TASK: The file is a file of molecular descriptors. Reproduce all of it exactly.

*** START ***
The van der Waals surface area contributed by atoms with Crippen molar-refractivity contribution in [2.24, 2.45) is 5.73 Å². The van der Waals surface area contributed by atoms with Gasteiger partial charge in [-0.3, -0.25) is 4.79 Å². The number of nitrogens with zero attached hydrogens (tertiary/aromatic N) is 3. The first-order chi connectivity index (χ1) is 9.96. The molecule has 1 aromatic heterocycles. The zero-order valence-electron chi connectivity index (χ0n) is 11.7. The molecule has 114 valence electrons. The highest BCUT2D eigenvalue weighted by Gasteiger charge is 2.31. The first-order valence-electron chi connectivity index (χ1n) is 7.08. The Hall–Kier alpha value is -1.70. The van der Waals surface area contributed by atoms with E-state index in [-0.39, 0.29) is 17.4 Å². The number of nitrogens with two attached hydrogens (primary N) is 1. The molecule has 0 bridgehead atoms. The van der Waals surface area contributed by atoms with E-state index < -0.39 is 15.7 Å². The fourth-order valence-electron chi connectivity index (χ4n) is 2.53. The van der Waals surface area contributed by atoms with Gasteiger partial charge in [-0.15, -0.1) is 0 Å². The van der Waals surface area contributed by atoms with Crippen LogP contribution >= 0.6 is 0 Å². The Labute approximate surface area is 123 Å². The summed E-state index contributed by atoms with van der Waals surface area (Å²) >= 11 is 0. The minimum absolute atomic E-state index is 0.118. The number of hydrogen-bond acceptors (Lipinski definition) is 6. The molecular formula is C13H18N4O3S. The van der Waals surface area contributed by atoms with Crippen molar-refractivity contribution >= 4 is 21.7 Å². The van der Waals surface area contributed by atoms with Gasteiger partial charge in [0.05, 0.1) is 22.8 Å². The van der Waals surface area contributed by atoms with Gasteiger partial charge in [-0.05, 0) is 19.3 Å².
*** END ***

The van der Waals surface area contributed by atoms with Crippen molar-refractivity contribution in [2.24, 2.45) is 5.73 Å². The van der Waals surface area contributed by atoms with Gasteiger partial charge in [-0.3, -0.25) is 4.79 Å². The number of nitrogens with zero attached hydrogens (tertiary/aromatic N) is 3. The first-order chi connectivity index (χ1) is 9.96. The molecule has 1 aromatic heterocycles. The zero-order valence-electron chi connectivity index (χ0n) is 11.7. The molecule has 114 valence electrons. The highest BCUT2D eigenvalue weighted by Gasteiger charge is 2.31. The first-order valence-electron chi connectivity index (χ1n) is 7.08. The Hall–Kier alpha value is -1.70. The van der Waals surface area contributed by atoms with E-state index in [-0.39, 0.29) is 17.4 Å². The number of nitrogens with two attached hydrogens (primary N) is 1. The molecule has 0 bridgehead atoms. The van der Waals surface area contributed by atoms with E-state index < -0.39 is 15.7 Å². The fourth-order valence-electron chi connectivity index (χ4n) is 2.53. The van der Waals surface area contributed by atoms with Gasteiger partial charge in [-0.15, -0.1) is 0 Å². The van der Waals surface area contributed by atoms with Crippen LogP contribution >= 0.6 is 0 Å². The Labute approximate surface area is 123 Å². The summed E-state index contributed by atoms with van der Waals surface area (Å²) >= 11 is 0. The minimum absolute atomic E-state index is 0.118. The number of hydrogen-bond acceptors (Lipinski definition) is 6. The molecular formula is C13H18N4O3S. The van der Waals surface area contributed by atoms with Crippen molar-refractivity contribution >= 4 is 21.7 Å². The van der Waals surface area contributed by atoms with Gasteiger partial charge in [0.05, 0.1) is 22.8 Å². The van der Waals surface area contributed by atoms with Gasteiger partial charge in [-0.05, 0) is 19.3 Å².